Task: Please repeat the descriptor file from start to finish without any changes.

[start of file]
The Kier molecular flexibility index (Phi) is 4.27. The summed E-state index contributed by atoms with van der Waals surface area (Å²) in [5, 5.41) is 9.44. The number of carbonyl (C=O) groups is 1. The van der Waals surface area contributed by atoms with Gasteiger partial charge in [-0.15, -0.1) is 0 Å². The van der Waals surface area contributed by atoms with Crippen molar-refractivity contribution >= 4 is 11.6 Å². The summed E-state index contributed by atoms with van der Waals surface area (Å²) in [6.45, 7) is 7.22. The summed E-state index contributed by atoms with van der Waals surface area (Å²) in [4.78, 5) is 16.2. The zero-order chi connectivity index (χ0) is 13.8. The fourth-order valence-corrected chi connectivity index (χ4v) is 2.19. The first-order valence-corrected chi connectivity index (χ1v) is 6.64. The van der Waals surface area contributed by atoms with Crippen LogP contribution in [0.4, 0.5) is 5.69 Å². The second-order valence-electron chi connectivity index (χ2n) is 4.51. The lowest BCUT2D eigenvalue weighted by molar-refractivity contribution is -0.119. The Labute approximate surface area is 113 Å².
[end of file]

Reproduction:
The Kier molecular flexibility index (Phi) is 4.27. The summed E-state index contributed by atoms with van der Waals surface area (Å²) in [5, 5.41) is 9.44. The number of carbonyl (C=O) groups is 1. The van der Waals surface area contributed by atoms with Gasteiger partial charge in [-0.15, -0.1) is 0 Å². The van der Waals surface area contributed by atoms with Crippen molar-refractivity contribution >= 4 is 11.6 Å². The summed E-state index contributed by atoms with van der Waals surface area (Å²) in [6.45, 7) is 7.22. The summed E-state index contributed by atoms with van der Waals surface area (Å²) in [4.78, 5) is 16.2. The zero-order chi connectivity index (χ0) is 13.8. The fourth-order valence-corrected chi connectivity index (χ4v) is 2.19. The first-order valence-corrected chi connectivity index (χ1v) is 6.64. The van der Waals surface area contributed by atoms with Crippen LogP contribution in [0.4, 0.5) is 5.69 Å². The second-order valence-electron chi connectivity index (χ2n) is 4.51. The lowest BCUT2D eigenvalue weighted by molar-refractivity contribution is -0.119. The Labute approximate surface area is 113 Å².